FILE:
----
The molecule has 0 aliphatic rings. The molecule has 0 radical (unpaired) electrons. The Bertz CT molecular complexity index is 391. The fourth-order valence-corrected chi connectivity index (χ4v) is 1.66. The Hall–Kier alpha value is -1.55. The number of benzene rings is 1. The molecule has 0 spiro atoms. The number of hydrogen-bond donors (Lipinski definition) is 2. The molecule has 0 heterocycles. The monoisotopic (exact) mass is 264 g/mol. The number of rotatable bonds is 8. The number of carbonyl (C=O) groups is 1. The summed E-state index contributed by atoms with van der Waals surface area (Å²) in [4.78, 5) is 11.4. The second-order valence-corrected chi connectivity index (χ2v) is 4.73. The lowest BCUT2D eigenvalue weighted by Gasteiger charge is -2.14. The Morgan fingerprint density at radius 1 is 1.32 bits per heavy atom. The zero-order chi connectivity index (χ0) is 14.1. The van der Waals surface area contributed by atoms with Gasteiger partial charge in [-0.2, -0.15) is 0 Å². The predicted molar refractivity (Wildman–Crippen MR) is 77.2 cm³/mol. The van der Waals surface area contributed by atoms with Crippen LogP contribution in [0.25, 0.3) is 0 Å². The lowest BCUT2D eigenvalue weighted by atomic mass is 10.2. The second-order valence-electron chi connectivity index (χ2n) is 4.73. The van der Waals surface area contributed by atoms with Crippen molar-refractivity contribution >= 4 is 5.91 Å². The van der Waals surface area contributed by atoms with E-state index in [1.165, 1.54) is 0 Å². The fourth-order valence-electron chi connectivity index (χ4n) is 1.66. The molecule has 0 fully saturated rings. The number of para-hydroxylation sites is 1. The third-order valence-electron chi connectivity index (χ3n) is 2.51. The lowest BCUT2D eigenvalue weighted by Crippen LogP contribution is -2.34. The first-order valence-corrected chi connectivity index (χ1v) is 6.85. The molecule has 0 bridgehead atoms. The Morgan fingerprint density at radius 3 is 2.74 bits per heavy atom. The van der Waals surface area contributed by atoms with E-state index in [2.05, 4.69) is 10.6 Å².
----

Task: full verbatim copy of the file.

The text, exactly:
The molecule has 0 aliphatic rings. The molecule has 0 radical (unpaired) electrons. The Bertz CT molecular complexity index is 391. The fourth-order valence-corrected chi connectivity index (χ4v) is 1.66. The Hall–Kier alpha value is -1.55. The number of benzene rings is 1. The molecule has 0 spiro atoms. The number of hydrogen-bond donors (Lipinski definition) is 2. The molecule has 0 heterocycles. The monoisotopic (exact) mass is 264 g/mol. The number of rotatable bonds is 8. The number of carbonyl (C=O) groups is 1. The summed E-state index contributed by atoms with van der Waals surface area (Å²) in [4.78, 5) is 11.4. The second-order valence-corrected chi connectivity index (χ2v) is 4.73. The lowest BCUT2D eigenvalue weighted by Gasteiger charge is -2.14. The Morgan fingerprint density at radius 1 is 1.32 bits per heavy atom. The zero-order chi connectivity index (χ0) is 14.1. The van der Waals surface area contributed by atoms with Gasteiger partial charge in [-0.2, -0.15) is 0 Å². The predicted molar refractivity (Wildman–Crippen MR) is 77.2 cm³/mol. The van der Waals surface area contributed by atoms with Crippen LogP contribution in [0.25, 0.3) is 0 Å². The lowest BCUT2D eigenvalue weighted by atomic mass is 10.2. The second-order valence-electron chi connectivity index (χ2n) is 4.73. The van der Waals surface area contributed by atoms with Crippen molar-refractivity contribution >= 4 is 5.91 Å². The van der Waals surface area contributed by atoms with E-state index in [1.165, 1.54) is 0 Å². The fourth-order valence-electron chi connectivity index (χ4n) is 1.66. The molecule has 0 fully saturated rings. The number of para-hydroxylation sites is 1. The third-order valence-electron chi connectivity index (χ3n) is 2.51. The lowest BCUT2D eigenvalue weighted by Crippen LogP contribution is -2.34. The first-order valence-corrected chi connectivity index (χ1v) is 6.85. The molecule has 0 bridgehead atoms. The Morgan fingerprint density at radius 3 is 2.74 bits per heavy atom. The van der Waals surface area contributed by atoms with E-state index in [2.05, 4.69) is 10.6 Å².